CHARLEVILLE Anglicans’ Bush Brothers building will reach one hundred this week.
And for a religious order that has been in town since the very first wood stump was pushed into the ground, it’s a reminder of how things once were.
But at Reverend Steffan van Munster’s wine and cheese afternoon on the weekend thoughts turned to the future of ministry out West.
Drawing a number of visiting Anglicans, including Jo Vandersee, a theology student from Kenmore Anglican church in Brisbane, the event spilled well into the night.
“This evening was a wine and cheese night to show the Charleville community that the church is here we are for the community we welcome people and we are active and alive in the Char community,” she said.
Jo has long been a friend of Steffan, and was invited out to celebrate the anniversary, which is on Friday, July 15.
Reverend Steffan van Munster said there is need for some serious repair, but that he has big plans for the place.
“The building is something we want to repair for future people to visit, as a visiting centre,” he said.
To do that they’re probably going to need to re-stump and put on a new roof, as well as doing basic maintenance and fixing flooring on the wrap-around verandas.
“That’ll be over time, a couple of year projects,” he said.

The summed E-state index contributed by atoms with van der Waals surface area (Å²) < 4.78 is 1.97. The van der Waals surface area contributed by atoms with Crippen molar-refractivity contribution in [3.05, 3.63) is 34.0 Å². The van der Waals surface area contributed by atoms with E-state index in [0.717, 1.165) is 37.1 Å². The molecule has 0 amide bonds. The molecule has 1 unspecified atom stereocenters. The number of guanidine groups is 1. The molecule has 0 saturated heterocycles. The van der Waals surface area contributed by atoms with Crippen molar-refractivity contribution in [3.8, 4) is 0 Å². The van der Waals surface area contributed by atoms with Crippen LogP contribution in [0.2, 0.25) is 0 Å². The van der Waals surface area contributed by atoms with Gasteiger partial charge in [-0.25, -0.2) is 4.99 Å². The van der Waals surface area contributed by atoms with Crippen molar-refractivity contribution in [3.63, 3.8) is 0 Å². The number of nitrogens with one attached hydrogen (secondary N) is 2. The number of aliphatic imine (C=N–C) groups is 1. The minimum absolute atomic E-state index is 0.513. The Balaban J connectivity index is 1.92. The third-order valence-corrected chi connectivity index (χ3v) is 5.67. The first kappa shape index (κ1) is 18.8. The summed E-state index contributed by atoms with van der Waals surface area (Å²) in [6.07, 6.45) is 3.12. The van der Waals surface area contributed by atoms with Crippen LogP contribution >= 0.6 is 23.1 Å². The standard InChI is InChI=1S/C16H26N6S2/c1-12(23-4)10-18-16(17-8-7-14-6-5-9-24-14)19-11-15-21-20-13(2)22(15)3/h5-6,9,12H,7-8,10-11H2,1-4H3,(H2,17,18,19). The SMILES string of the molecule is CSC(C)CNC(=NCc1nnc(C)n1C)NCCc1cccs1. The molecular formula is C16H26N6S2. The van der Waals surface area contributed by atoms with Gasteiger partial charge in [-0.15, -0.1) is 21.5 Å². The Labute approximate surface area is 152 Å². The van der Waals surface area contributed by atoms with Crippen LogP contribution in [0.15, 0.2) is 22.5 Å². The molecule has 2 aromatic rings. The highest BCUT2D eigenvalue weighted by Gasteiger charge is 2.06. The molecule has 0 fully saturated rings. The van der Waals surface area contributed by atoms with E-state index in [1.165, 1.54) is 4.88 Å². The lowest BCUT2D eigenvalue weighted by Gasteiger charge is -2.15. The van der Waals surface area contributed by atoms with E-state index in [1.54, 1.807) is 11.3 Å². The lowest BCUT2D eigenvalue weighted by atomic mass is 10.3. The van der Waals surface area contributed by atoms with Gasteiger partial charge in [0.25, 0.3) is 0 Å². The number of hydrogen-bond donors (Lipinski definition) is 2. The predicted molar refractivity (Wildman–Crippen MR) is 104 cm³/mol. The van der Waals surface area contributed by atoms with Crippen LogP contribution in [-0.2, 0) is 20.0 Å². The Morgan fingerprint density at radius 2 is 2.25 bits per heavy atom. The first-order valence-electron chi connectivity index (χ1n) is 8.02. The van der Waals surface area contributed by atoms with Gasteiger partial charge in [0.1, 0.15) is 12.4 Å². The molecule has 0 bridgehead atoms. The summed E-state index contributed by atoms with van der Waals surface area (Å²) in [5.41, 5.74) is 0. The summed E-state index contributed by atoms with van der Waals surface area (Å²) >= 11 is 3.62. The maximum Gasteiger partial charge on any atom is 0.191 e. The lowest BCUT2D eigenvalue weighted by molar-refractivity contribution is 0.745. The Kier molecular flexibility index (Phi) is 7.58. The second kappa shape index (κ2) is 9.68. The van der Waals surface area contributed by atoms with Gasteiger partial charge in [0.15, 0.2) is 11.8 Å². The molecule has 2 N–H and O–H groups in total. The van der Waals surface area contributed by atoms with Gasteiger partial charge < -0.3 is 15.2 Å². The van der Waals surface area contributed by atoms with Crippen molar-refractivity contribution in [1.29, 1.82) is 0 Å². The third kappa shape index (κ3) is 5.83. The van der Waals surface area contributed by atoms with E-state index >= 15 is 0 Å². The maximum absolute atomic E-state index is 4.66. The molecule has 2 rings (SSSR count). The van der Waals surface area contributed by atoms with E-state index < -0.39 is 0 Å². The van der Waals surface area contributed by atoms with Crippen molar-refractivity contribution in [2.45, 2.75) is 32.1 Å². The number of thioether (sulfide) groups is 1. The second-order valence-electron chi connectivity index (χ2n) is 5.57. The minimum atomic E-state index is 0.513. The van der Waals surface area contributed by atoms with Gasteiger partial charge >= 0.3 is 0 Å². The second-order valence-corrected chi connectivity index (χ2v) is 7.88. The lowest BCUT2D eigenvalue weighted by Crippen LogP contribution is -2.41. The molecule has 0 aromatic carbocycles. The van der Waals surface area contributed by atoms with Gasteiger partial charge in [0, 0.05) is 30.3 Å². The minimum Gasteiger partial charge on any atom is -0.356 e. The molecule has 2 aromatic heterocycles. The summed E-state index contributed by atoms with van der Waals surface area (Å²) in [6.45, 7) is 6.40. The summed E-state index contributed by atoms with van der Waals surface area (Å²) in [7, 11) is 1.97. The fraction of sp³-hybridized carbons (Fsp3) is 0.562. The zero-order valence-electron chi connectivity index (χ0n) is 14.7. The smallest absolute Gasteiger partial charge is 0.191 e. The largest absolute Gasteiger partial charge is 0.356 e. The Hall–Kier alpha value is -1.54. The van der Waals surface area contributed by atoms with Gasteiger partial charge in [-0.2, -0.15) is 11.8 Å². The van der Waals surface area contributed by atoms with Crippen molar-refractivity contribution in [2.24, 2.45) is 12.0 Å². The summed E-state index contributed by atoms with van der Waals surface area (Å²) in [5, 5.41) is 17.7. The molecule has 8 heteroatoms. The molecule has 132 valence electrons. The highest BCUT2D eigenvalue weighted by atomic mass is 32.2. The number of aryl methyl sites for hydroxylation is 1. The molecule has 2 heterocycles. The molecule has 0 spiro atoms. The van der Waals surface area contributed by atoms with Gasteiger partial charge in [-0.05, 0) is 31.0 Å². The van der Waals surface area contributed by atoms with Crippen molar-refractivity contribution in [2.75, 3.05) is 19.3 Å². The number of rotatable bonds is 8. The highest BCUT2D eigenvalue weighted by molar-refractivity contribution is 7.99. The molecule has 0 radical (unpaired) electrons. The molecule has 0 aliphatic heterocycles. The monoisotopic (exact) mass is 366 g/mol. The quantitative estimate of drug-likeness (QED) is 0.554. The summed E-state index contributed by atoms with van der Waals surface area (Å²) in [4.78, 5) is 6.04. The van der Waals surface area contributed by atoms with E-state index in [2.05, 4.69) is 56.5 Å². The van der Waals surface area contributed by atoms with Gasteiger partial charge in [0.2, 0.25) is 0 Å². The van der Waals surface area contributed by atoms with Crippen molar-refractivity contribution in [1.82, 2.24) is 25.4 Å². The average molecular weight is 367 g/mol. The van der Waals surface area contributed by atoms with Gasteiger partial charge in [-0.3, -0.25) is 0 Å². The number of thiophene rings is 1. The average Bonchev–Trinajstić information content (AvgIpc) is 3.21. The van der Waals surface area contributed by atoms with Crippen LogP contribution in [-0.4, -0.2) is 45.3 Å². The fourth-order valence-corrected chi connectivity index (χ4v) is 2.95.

But he said the idea was probably worth it, with the right plan.
“We have the resource, let’s use it, to invite people from the cities to come out and learn about Western (culture),” he said.
“To come and meet the locals.”
Once upon a time the building was used by the Bush Brothers, English volunteers who travelled across the area from farm to small town to farm.
Many of them were semi-trained in medicine or other useful skills.
They were supposedly able to preach like Apostles and ride like cowboys.
Priests were based all over Australia, but were founded in Longreach.
Brothers ranged from bases in Cunnamulla, Charleville and Dalby and would cover a vast area.
Around half a dozen were based in Charleville at any one time.
It was the big town of the area, bigger than Roma.
“This was the bush brothers rest and recuperation base,” Rev van Munster said.
“Now it’s a big home (for the reverend).”
He said they also often host guests and so on.
The tradition of free and self-sacrificial service has done Rev van Steffan no favours, he said, pointing to “history” as the biggest difficulty with his job.
“The Bush Brothers used to do everything for free, there was never any charge in that. People still want the same.”
But he has big plans nonetheless, combating population decline and small church attendance, not to mention constant travel all over western Queensland
“It’s a challenging journey to bring a church back to life I suppose,” he said.
“We’re struggling, we all are, because of (population decline).”
But on Saturday night there was certainly none of that struggle, with the community gathering for a good time and nice food.
If you have a story you’d like to see in the Western Times, phone or email us on 46542301 or editorial@ westerntimes.com.au
Update your news preferences and get the latest news delivered to your inbox.